But perhaps most significantly, Hammill was instrumental in redefining what the singer/songwriter in rock music could achieve. He’d already released his first solo album – ‘Fool’s Mate’ – while still a member of VDGG phase 1, and that record reflected more traditional ideas of what the medium was about: acoustic guitars and pianos, alternately playful and confessional lyrics, a less theatrical persona. But over the course of the next few years, Hammill would build on these base elements to create a body of work that combined a strong personal vision with an adventurous sonic palette that didn’t just view the music as mere window dressing for the words.

Of course, there were plenty of solo artists who had previously produced works that were both lyrically and musically satisfying – but more often than not, these ‘solo artists’ were either de facto band leaders (David Bowie, Neil Young etc) or blessed with talented session players (Van Morrison, Lou Reed etc). Hammill’s innovation was to create a basic home studio (Sofa Sound) that he would use not just for demoing material, but for producing finished tracks. While Hammill did use other musicians on his recordings (mainly his VDGG compatriots), the space and time he was afforded by working outside of the constraints of the traditional studio system allowed him to explore and finesse instrumentation and arrangements, and ultimately come up with a sound that was truly his own.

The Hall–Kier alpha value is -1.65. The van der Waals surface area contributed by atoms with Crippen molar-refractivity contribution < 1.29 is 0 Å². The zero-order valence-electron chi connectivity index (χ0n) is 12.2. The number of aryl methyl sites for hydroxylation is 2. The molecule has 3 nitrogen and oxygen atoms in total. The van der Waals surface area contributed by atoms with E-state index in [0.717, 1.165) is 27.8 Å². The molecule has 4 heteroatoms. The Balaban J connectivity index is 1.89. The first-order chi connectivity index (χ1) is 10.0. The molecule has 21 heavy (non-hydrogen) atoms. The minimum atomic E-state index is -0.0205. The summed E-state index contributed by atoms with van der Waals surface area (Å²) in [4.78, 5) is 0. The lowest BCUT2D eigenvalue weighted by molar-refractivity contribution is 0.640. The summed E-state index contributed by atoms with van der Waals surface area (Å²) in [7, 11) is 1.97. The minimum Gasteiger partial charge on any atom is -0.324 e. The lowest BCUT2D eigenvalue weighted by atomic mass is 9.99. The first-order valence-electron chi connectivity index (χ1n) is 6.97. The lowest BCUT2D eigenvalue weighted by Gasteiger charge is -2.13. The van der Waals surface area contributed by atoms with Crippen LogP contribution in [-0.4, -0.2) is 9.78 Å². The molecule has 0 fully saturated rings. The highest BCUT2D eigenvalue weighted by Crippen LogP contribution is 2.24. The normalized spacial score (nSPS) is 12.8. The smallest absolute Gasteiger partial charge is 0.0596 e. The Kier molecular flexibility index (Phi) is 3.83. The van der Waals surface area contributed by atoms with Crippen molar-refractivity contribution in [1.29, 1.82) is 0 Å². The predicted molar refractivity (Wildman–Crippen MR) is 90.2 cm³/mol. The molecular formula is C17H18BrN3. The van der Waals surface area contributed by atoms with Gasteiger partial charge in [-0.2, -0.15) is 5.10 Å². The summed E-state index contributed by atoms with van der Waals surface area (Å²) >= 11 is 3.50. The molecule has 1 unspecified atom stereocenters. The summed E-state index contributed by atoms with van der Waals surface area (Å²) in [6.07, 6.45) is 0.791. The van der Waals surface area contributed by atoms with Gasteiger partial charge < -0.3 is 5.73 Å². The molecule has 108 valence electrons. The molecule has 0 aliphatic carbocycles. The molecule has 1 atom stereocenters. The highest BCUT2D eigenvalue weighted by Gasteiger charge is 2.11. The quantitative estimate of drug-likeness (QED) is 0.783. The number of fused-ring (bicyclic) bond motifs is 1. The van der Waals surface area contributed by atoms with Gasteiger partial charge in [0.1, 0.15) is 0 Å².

This approach really started to bear fruit in 1974 with the release of his third album, ‘The Silent Corner and the Empty Stage’. Densely detailed but also expansive and tonally varied, ‘Silent Corner’ is a three-dimensional psychic maelstrom that grips the listener from the first frantic notes of guitar right through to the final organ chord. And despite the solipsistic (and none-more-prog) ring to the title, it also marks Hammill’s first explicit engagement with subject matter beyond the turmoil of the human condition (often his own) and the sci-fi/occult-informed narratives of yore.